Irish dancing is a significant activity for 2 of our children (and may be for the third eventually). One nice resource is to have a practice stage for the kids to work out their steps. I initially built a stage about 5 years ago using a pretty neat set of instructions I found on Zebediah & Beauregard’s Front Porch (update:
Z&B no longer accessible he’s back!). The stage was a 6′ x 6′ stage, using a lattice underneath and window weatherstripping for spring.
We moved to a new country and new Irish dance school, our first dancer grew about 2 feet, and the 6′ square was a bit undersize. About 3 years ago, I added two 8′ x 4′ plywood panels with lattice. Unlike the initial stage, the decking was only .25″ thick. I noticed the creak more than my dancers but I resolved to stick to .5″ thick plywood sheathing the next time. The initial 6′ stage had also become a bit slick, so we bought a shower pan liner (vinyl sheet) that you can tape down on top of the plywood and it lengthens the stage life.
It was finally time to revisit the whole stage concept. First, the stage was an odd shape that made the dancers have to navigate a corner. Second, it was often covered with Lego and Playmobil and other toys. We migrated the toys to a different room and, having made that commitment, decided to expand the stage out. We ended up with a 12′ x 18′ rectangle.
I decided to approach this stage differently from the last ones. First, getting the lattice work done is a real pain. I routered the underlayer, so that it fit together nicely. I would probably have been better off cutting long and short strips. But I decided to do something completely different this time.
The goal was to maximize my use of plywood and minimize my time fiddling around with wood. Also, the weather stripping is pretty pricey as your stage gets bigger. The alternative I chose was to avoid a lattice and use a “pier and beam” idea, and replace the weatherstripping with styrofoam.
In my case, I ended up buying 6 pieces of 8′ x 4′ half inch plywood (about C$18 a sheet at Lowes). I also bought a C$10 pack of .5″ styrofoam sheets, which are precut to smaller size and useful for crafts, etc.
If you haven’t already noticed, I am a relatively lazy craftsman. My plan was based largely on making as few cuts as possible. Three of the plywood sheets were not cut at all. One was cut in half (lengthwise) and two others had 6″ strips cut off them. The lengthwise remainder (8′ x 2′) was cut into 6″ squares. I then scored the styrofoam and snapped it into 6″ pieces. In my case, I needed about 56 squares but your number might be higher or lower.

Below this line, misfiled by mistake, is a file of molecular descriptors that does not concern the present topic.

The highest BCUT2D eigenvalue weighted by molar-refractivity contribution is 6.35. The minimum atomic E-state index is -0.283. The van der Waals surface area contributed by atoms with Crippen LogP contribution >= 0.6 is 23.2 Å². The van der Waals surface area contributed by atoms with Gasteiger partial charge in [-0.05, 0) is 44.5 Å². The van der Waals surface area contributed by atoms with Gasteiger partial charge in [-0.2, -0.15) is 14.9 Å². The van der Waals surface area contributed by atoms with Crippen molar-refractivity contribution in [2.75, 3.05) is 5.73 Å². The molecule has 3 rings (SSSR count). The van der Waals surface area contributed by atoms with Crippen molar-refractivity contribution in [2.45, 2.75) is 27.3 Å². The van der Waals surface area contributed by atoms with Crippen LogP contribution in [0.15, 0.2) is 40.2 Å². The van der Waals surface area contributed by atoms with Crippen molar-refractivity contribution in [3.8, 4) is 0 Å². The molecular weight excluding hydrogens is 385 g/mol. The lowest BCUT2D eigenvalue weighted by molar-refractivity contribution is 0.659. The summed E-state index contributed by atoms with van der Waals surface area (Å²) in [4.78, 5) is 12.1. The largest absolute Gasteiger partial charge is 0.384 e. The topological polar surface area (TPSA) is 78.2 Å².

I pre-drilled holes to enable the screw heads to be countersunk. I avoided this on my first stage by inserting the screws from below. My dancer tripped on the second stages because the screwheads were poking out. Then I started to place the wood and styrofoam squares underneath the decking.
The styrofoam makes a filling between the two pieces of wood, like a sandwich. This is a bit of a change from the other stages, where the padding was at the bottom. But since the styrofoam does not come with its own adhesive, placing it in the middle means I can use the screws to hold it in place.
I placed a 6″ square of styrofoam on top of a 6″ square of plywood and screwed those into the corners of the plywood sheet that was the stage top. Then I screwed in styrofoam/plywood sandwiches every 2 feet, which works out to about 15″ pairs of 6″ squares per 8′ x 4′ sheet.
However, when I got to the edges, I slid the squares out so that they could be used to connect sheets. This saved me wood and styrofoam, and also meant that the stage would hold together better. It meant a bit of planning to make sure that I didn’t duplicate edges, but when I placed all the wood in the basement, it fit together like a puzzle.
This was significantly faster than when I did the lattice and it seems to retain the same spring. All told, it was cheaper too, and I was able to complete the whole stage (with screws) for about C$150, including tax.
And that is the reason that we have a plywood practice stage rather than one of the pre-built practice stages you can purchase. Time and materials makes building a dance stage pretty straight forward and keeps costs down. Based on our experiences so far, these homemade stages have sufficient spring to reduce the ankle injuries Irish dancers often seem to have.
If you do not have access to a saw, going the 6″ square route might make it easier to have Lowes or your local hardware store cut the wood for you. I used nearly 200 screws, so I would recommend a power screwdriver or drill with a screwdriver bit.